The Big Apple

New York – the city that never sleeps. This insomniac metropolis, fuelled by coffee, is known for its fast paced heartbeat, which keeps the city alive day to night. NYC, like the cool kid on the block, has a host of aliases that its meagre neighbours can use in their gossiping.

Gotham City.The Melting Pot. The Empire State.

The Big Apple

I asked myself – why the big apple?  Why of all the glorious and abundant fruits, choose the apple? Perhaps it had a religious undertone, and the forbidden fruit was chosen to represent the sins the city has bathing in its blocks and alleys.  Perhaps an apple to represent the humble American apple pie – an analogy that a slice of the city is possible for any man or woman who is brave enough to try and survive in the concrete jungle. It turned out that neither of these were true.

The city was first described as the Big Apple  in the 1920’s by a sports journalist called John Fitz Gerald who called his regular section in the Morning Telegraph, “Around the Big Apple.’

Ok…but that still doesn’t explain why he chose that does it? Well like most good ideas – this one was stolen. Well, perhaps not stolen, but in the end credited to the wrong man.

In his own column, Fitzgerald wrote of how the Big Apple came to be – and it began at the New Orleans Fair Grounds Racecourse. He wrote:

“Two stable hands were leading a pair of thoroughbreds around the the Fair Grounds in New Orleans and engaging in desultory conversation. ‘Where y’all goin’ from here?’ queried one. ‘From here we’re headin’ for The Big Apple,’ proudly replied the other.”

The Big Apple was jockey jargon. It was a niche word. A private word used most likely only among the chatter of the men involved in the training and riding of horses who had not yet won big.

The Big Apple was not a place to them – it was a prize, a big win, a platform to the next echelons of the sporting world. A chance to earn the big bucks.

Nobody went to the Big Apple. You wanted it.

And so the name became engrained in daily life and ultimately popular culture. New York, the Big Apple. The city that never sleeps, in the land of opportunities. To many it embodies the American Dream – the aspiration for bigger, for better. A dream that those stable boys back in 1920’s New Orleans had.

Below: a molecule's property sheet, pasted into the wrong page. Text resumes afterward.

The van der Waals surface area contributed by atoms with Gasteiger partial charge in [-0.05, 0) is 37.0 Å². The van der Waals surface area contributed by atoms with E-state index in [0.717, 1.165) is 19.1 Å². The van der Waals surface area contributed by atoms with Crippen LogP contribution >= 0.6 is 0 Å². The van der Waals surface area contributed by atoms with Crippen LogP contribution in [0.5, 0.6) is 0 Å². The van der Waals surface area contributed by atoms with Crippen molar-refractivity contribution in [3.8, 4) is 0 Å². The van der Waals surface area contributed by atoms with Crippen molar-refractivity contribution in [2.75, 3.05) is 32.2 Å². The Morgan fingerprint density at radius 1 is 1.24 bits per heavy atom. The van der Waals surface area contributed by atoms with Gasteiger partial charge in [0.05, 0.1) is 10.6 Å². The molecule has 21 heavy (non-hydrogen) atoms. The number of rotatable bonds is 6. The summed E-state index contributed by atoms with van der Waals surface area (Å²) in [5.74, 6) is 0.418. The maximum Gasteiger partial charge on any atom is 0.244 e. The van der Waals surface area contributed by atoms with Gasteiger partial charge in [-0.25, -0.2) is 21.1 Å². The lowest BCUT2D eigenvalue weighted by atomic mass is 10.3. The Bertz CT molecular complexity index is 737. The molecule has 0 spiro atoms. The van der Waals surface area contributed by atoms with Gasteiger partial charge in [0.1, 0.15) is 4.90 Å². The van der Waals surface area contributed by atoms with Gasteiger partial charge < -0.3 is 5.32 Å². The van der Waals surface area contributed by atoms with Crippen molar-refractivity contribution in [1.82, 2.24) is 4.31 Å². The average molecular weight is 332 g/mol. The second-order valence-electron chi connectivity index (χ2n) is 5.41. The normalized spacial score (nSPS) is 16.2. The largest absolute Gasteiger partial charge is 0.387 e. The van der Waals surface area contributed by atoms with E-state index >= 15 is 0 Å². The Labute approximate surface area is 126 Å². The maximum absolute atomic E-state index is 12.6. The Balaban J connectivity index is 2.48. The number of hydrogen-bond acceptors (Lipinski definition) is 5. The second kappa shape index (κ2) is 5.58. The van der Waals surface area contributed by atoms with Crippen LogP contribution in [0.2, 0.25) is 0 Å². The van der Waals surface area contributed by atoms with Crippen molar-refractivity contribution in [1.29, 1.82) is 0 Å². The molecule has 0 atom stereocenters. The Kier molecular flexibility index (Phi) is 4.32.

And so even with the ticking of time, the aspiration for the Big Apple – continues.

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Jump On The Bandwagon

Ladies and gentlemen. I have become someone I vowed never to be.  I have buckled under the marketing pressure. I have been ensnared  in a trap made from system boards and modems. I will soon be one those people whom I have always scoffed at nonchalantly , mocking them for their lack of originality,  whilst feeling safe  and content in the knowledge that I am not one of them. Or should I say  that I was not one of them.

I am writing this on my vista equipped , panoramic sized, so heavy nobody could steal it fast enough, laptop. I am replacing this martyr of a PC – a pioneer in its heyday – with a sleeker, lighter and significantly smaller  device which moonlights as 1 of my 5 a day. I am leaving this loyal and faithful housewife of mine , for a younger, hotter more talented model.

I have – Jumped on the Bandwagon. The one overflowing with juicy apples fresh from the factory, shiny and ripe. Best before – the next system upgrade ( or best before it bends right !?)

But where did the bandwagon originally come from and where along its journey did we come across it and hitch a ride ?

Bandwagon’s were  – would you believe it – the wagons for the bands which traveled with circuses back in the mid 19th century. To herald their arrival in a new town, circuses would parade down the main street with their bandwagons – if you’ve got it flaunt it right?  But if anything these circuses had nailed marketing 101. By showing the  town’s people a  sneak peak into what the circus had to offer –  what freaky delights, what wild creatures, what  travelling tricks they had – the parade was prime opportunity to drum up interest and enticed locals to part with their pennies. It took half a century for people to realize that they had fallen for the allure of the bandwagons and the flamboyant displays of advertising they encapsulated.

And of course if there’ something we all know about advertising, it’s that there’s always an ulterior motive somewhere; a secret agenda, an unlicensed ingredient, an unknown sponsor. And like most good ideas in life, it wasn’t long before politics began to manipulate the innocent  wagon’s  of the circus folk into  prime campaigning real estate. Bandwagons began to be used by aspiring politicians as a means of getting in touch with the people and for delivering false promises  to them  (in politics this is known colloquially as a delivering a  “speech.”)

The earliest reference to jumping on the bandwagon was in political speeches made in the late 19th century where the public were warned not to ” jump on the opponents bandwagon in haste.” So the saying originally didn’t mean to follow the trend and what’s popular, but rather it was a token of advice , a scaremongering political move to warn people not  to listen to the politician on the bandwagon from the opposite party. But alas politicians no longer parade the streets in open topped wagons , and the saying now is used to describe the act of following the majority and what’s a la mode.

So I have jumped on the bandwagon. I will be another drop in the ocean of fruit loving fanatics.

I shudder at the thought that I will begin to defend my purchase with the classic ” but  they don’t get viruses.”

That’s right, because my new laptop will be up to date with its vaccinations. So here’s hoping the old saying an apple a day keeps the doctor away is true. Because I sure have hell have paid for this apple – bandwagon and all.